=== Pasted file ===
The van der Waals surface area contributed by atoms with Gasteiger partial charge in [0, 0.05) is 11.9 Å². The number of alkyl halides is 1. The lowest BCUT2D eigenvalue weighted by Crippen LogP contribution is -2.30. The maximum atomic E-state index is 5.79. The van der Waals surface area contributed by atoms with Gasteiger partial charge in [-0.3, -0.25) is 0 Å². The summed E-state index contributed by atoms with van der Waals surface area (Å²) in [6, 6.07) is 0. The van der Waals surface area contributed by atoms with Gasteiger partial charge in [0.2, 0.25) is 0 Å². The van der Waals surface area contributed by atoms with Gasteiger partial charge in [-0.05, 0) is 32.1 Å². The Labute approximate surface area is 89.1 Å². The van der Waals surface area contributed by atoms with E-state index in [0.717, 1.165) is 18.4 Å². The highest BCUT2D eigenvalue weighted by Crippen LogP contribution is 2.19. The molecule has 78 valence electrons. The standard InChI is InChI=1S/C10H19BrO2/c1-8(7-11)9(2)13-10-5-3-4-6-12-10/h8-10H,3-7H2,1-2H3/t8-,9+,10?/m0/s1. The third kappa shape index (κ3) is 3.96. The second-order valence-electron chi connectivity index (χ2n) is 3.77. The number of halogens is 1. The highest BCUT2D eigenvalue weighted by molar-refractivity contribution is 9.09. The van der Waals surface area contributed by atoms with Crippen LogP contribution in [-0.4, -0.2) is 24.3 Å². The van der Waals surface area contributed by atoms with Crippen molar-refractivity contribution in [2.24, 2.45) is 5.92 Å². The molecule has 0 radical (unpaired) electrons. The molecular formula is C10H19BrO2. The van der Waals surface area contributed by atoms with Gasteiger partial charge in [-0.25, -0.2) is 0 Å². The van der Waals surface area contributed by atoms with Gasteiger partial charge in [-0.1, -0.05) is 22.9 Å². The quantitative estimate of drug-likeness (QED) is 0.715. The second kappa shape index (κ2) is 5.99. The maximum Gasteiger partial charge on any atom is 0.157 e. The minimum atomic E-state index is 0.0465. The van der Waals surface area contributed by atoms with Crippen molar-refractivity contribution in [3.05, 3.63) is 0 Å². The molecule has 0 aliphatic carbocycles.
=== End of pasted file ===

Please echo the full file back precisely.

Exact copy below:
The van der Waals surface area contributed by atoms with Gasteiger partial charge in [0, 0.05) is 11.9 Å². The number of alkyl halides is 1. The lowest BCUT2D eigenvalue weighted by Crippen LogP contribution is -2.30. The maximum atomic E-state index is 5.79. The van der Waals surface area contributed by atoms with Gasteiger partial charge in [-0.3, -0.25) is 0 Å². The summed E-state index contributed by atoms with van der Waals surface area (Å²) in [6, 6.07) is 0. The van der Waals surface area contributed by atoms with Gasteiger partial charge in [0.2, 0.25) is 0 Å². The van der Waals surface area contributed by atoms with Gasteiger partial charge in [-0.05, 0) is 32.1 Å². The Labute approximate surface area is 89.1 Å². The van der Waals surface area contributed by atoms with E-state index in [0.717, 1.165) is 18.4 Å². The highest BCUT2D eigenvalue weighted by Crippen LogP contribution is 2.19. The molecule has 78 valence electrons. The standard InChI is InChI=1S/C10H19BrO2/c1-8(7-11)9(2)13-10-5-3-4-6-12-10/h8-10H,3-7H2,1-2H3/t8-,9+,10?/m0/s1. The third kappa shape index (κ3) is 3.96. The second-order valence-electron chi connectivity index (χ2n) is 3.77. The number of halogens is 1. The highest BCUT2D eigenvalue weighted by molar-refractivity contribution is 9.09. The van der Waals surface area contributed by atoms with Crippen LogP contribution in [-0.4, -0.2) is 24.3 Å². The van der Waals surface area contributed by atoms with Crippen molar-refractivity contribution in [2.24, 2.45) is 5.92 Å². The molecule has 0 radical (unpaired) electrons. The molecular formula is C10H19BrO2. The van der Waals surface area contributed by atoms with Gasteiger partial charge in [-0.25, -0.2) is 0 Å². The van der Waals surface area contributed by atoms with Gasteiger partial charge in [-0.1, -0.05) is 22.9 Å². The quantitative estimate of drug-likeness (QED) is 0.715. The second kappa shape index (κ2) is 5.99. The maximum Gasteiger partial charge on any atom is 0.157 e. The minimum atomic E-state index is 0.0465. The van der Waals surface area contributed by atoms with Crippen molar-refractivity contribution in [3.05, 3.63) is 0 Å². The molecule has 0 aliphatic carbocycles.